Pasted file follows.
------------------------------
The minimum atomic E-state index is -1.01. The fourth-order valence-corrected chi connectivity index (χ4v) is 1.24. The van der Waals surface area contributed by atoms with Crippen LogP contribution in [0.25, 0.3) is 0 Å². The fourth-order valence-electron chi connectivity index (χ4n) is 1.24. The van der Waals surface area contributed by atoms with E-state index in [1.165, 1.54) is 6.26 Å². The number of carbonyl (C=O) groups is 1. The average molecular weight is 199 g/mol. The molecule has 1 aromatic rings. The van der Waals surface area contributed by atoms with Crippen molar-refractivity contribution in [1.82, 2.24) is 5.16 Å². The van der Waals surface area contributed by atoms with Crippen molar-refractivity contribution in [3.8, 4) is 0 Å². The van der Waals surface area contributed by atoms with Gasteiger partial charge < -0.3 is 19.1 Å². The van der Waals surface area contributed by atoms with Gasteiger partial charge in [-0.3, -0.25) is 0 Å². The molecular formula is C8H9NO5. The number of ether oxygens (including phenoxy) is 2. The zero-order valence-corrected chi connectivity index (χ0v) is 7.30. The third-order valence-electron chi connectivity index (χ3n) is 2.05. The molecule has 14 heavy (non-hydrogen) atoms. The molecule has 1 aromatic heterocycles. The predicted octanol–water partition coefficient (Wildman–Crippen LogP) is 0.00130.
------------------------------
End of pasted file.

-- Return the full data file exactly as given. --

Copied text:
The minimum atomic E-state index is -1.01. The fourth-order valence-corrected chi connectivity index (χ4v) is 1.24. The van der Waals surface area contributed by atoms with Crippen LogP contribution in [0.25, 0.3) is 0 Å². The fourth-order valence-electron chi connectivity index (χ4n) is 1.24. The van der Waals surface area contributed by atoms with E-state index in [1.165, 1.54) is 6.26 Å². The number of carbonyl (C=O) groups is 1. The average molecular weight is 199 g/mol. The molecule has 1 aromatic rings. The van der Waals surface area contributed by atoms with Crippen molar-refractivity contribution in [1.82, 2.24) is 5.16 Å². The van der Waals surface area contributed by atoms with Crippen molar-refractivity contribution in [3.8, 4) is 0 Å². The van der Waals surface area contributed by atoms with Gasteiger partial charge < -0.3 is 19.1 Å². The van der Waals surface area contributed by atoms with Gasteiger partial charge in [-0.3, -0.25) is 0 Å². The molecular formula is C8H9NO5. The number of ether oxygens (including phenoxy) is 2. The zero-order valence-corrected chi connectivity index (χ0v) is 7.30. The third-order valence-electron chi connectivity index (χ3n) is 2.05. The molecule has 14 heavy (non-hydrogen) atoms. The molecule has 1 aromatic heterocycles. The predicted octanol–water partition coefficient (Wildman–Crippen LogP) is 0.00130.